Well, I don't know of many stories written about generational curses. That's why I chose to address the topic. However, the particular curse in the story, unfulfilled love, has been written about many times. In most of these cases, the character struggles with relationships, finds their true love, and the couple live happily ever after. Par for the Curse is not about love. Nor is it about living happily ever after. It's about our attitudes toward love. The goal of the story is not for these women to find Mr. Right. It's for them to discover who they really are in word and deed. It's about them getting it right.
4. What if any, are the benefits and banes of curses...are they real or figments of imaginations?
I believe curses are real. The division we have as a people is a curse from slavery. There is no question. Curses have been spoken since biblical times. However, there is great debate over where curses originate. Can someone put a curse on someone else? If you believe they can, they can. There are no benefits to a curse. If you have inherited something beneficial....it's a blessing.
5. How would you summarize the path to overcoming generational or any other type of curse?
One word. JESUS! Generational Curses are patterns of learned behavior that need to be unlearned, often times without an example. You can find that example in Christ. Breaking that pattern is not an easy thing to do. The first step, like anything else, is to acknowledge and recognize that there is a generational curse on your family. It's not enough to simply stop a behavior. You need to also proactively start a positive behavior in the opposite direction. As for the other type of curses, your faith is even more important. Those curses come from darkness. The only way to rid something or someone of darkness is to shine light.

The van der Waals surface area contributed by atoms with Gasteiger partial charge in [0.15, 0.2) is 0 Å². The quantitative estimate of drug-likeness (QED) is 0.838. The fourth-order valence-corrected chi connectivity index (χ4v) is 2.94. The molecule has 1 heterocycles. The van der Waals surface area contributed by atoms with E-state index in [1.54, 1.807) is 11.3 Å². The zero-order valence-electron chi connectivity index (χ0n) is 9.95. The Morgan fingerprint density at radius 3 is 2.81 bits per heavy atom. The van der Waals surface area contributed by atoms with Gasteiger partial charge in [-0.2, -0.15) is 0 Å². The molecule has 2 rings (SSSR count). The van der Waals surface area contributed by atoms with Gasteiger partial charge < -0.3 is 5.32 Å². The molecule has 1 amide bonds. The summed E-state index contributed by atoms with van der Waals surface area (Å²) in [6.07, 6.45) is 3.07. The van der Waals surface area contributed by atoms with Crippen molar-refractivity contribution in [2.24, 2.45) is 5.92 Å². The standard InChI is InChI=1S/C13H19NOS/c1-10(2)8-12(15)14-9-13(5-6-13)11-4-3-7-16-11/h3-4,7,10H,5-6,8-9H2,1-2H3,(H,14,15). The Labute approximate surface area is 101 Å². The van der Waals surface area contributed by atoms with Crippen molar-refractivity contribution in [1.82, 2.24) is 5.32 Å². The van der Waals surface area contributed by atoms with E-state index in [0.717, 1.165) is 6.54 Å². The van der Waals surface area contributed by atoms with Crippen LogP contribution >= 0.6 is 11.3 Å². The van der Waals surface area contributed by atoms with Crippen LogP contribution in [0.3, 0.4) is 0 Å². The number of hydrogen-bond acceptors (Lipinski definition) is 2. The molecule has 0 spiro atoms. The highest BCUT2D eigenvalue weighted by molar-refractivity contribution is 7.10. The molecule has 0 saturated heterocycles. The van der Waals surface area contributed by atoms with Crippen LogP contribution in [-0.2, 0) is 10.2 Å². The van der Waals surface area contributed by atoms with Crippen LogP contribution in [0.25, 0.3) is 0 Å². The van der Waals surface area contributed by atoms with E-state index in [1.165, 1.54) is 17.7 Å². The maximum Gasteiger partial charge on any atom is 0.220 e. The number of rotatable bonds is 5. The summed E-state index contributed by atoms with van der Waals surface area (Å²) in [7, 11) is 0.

6. Do you believe in curses yourself, and why did you feel the need to write this book?
I strongly believe in generational curses - negative patterns of behavior that continue to regenerate themselves in a bloodline. So many people are suffering without realizing that they are trapped in a cycle. People need to realize that they are born with a clean slate. Your mother's mess and your father's drama do not have to dictate how you live your life. You may even help them in the process. That's why I wrote the book. My mother had some mess. My father stays with drama. I put down their baggage and dealt with my own stuff. Now, my mom is like a new person too. This whole process has been a blessing.
7. What advice would you give he/she finding themselves real or imagined, coming into a cursed situation or relationship?
First, be real with yourself. See the situation for what it is and not what you want it to be. If it's abuse, call it abuse. If it's poverty, call it out quickly. The second thing a person needs to do is arm himself/herself with information. Figure out what's going on and what the best way is to stop it. If you find yourself abusing drugs just like your parent, you need information to help you out of that. Get the knowledge on how to be better. Lastly, get someone to go through it with you - someone who doesn't suffer with the same issue. You are not looking for camaraderie. You need to seek strength.
Interestingly enough, before entering the promised land Moses warned the Israelites about a new generation that was preparing a new life, and that they would have to repent and deal with their own personal sins that were their fathers'. Isn't it so today that we should not be held accountable for our father's sins until we repent ourselves and stop curses before they become par for our course?